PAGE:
UK property market: The changes affecting you in 2018
Interest rates are expected to rise by 0.25% in spring, increasing the Bank of England’s (BoE) base rate to 0.75%. This will add an amount of £22 to a £175,000 tracker mortgage.
However, with more than half of all borrowers on fixed rates, it is likely that this raise will not be felt by all homeowners.
New homes being built has increased with 217,000 homes coming onto the market in 2016-17. This is an increase of 20% from the year before. This brings the total back to levels seen before the financial crash. Still, it is a long way short of the 300,000 target set by the government.
Falling migration combined with construction activity picking up, means the supply of houses will be under less pressure than previous years.
First-time buyers will most likely be on the rise in 2018 with lending for buy-to-let decreasing. In 2015 landlords used buy-to-let finances to purchase up to 120,000 houses.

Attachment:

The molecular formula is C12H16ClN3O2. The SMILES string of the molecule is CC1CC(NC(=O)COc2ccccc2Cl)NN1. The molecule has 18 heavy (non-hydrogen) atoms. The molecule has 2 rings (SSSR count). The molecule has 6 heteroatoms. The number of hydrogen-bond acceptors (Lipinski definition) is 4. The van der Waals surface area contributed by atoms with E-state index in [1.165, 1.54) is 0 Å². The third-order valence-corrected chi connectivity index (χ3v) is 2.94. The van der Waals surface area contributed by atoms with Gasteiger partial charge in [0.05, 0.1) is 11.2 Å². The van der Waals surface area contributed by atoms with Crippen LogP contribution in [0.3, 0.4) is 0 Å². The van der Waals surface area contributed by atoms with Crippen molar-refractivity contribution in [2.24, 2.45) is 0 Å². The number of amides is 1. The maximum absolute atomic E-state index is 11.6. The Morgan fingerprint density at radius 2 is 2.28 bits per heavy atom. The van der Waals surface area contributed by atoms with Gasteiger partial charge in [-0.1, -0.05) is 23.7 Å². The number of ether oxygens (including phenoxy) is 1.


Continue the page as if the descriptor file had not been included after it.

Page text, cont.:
However, the Council of Mortgage Lenders predicts this number to fall to below 80,000 in 2018. Increased taxes and tougher lending regulations are giving the advantage to the homebuyer rather than property speculators.
This year’s Budget saw Chancellor Philip Hammond announce that stamp duty for properties up to £300,000 purchased by first-time buyers would be abolished.
This move will save four out of five first-time buyers up to £5,000.
Years of rent increases most likely means that landlords can no longer add to their rates. Average UK rent rose by less than 1% in 2017 in London.
Salaries being under pressure from inflation are another reason why people do not expect rates to rise this year.
It’s speculated that tenants will be happier once the ban on letting agency fees arrives. At the moment there is no fixed date but the Government has stated it will arrive in 2018.